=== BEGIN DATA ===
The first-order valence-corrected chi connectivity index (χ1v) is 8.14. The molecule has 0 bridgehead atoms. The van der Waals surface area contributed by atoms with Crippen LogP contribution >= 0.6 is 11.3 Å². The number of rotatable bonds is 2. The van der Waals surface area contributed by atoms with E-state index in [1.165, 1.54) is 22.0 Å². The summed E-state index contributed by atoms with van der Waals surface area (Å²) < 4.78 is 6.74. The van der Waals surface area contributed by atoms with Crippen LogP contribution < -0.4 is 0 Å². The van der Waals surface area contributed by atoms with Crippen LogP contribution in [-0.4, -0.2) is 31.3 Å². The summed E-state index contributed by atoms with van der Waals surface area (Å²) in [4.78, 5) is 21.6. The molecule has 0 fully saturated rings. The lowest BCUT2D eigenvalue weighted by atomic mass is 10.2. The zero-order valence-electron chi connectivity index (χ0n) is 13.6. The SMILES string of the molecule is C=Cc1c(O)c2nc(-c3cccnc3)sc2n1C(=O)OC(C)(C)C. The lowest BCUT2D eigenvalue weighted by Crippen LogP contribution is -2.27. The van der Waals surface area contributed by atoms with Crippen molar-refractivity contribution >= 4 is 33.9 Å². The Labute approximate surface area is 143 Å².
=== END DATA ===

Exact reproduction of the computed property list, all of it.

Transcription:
The first-order valence-corrected chi connectivity index (χ1v) is 8.14. The molecule has 0 bridgehead atoms. The van der Waals surface area contributed by atoms with Crippen LogP contribution >= 0.6 is 11.3 Å². The number of rotatable bonds is 2. The van der Waals surface area contributed by atoms with E-state index in [1.165, 1.54) is 22.0 Å². The summed E-state index contributed by atoms with van der Waals surface area (Å²) < 4.78 is 6.74. The van der Waals surface area contributed by atoms with Crippen LogP contribution < -0.4 is 0 Å². The van der Waals surface area contributed by atoms with Crippen LogP contribution in [-0.4, -0.2) is 31.3 Å². The summed E-state index contributed by atoms with van der Waals surface area (Å²) in [4.78, 5) is 21.6. The molecule has 0 fully saturated rings. The lowest BCUT2D eigenvalue weighted by atomic mass is 10.2. The zero-order valence-electron chi connectivity index (χ0n) is 13.6. The SMILES string of the molecule is C=Cc1c(O)c2nc(-c3cccnc3)sc2n1C(=O)OC(C)(C)C. The lowest BCUT2D eigenvalue weighted by Crippen LogP contribution is -2.27. The van der Waals surface area contributed by atoms with Crippen molar-refractivity contribution >= 4 is 33.9 Å². The Labute approximate surface area is 143 Å².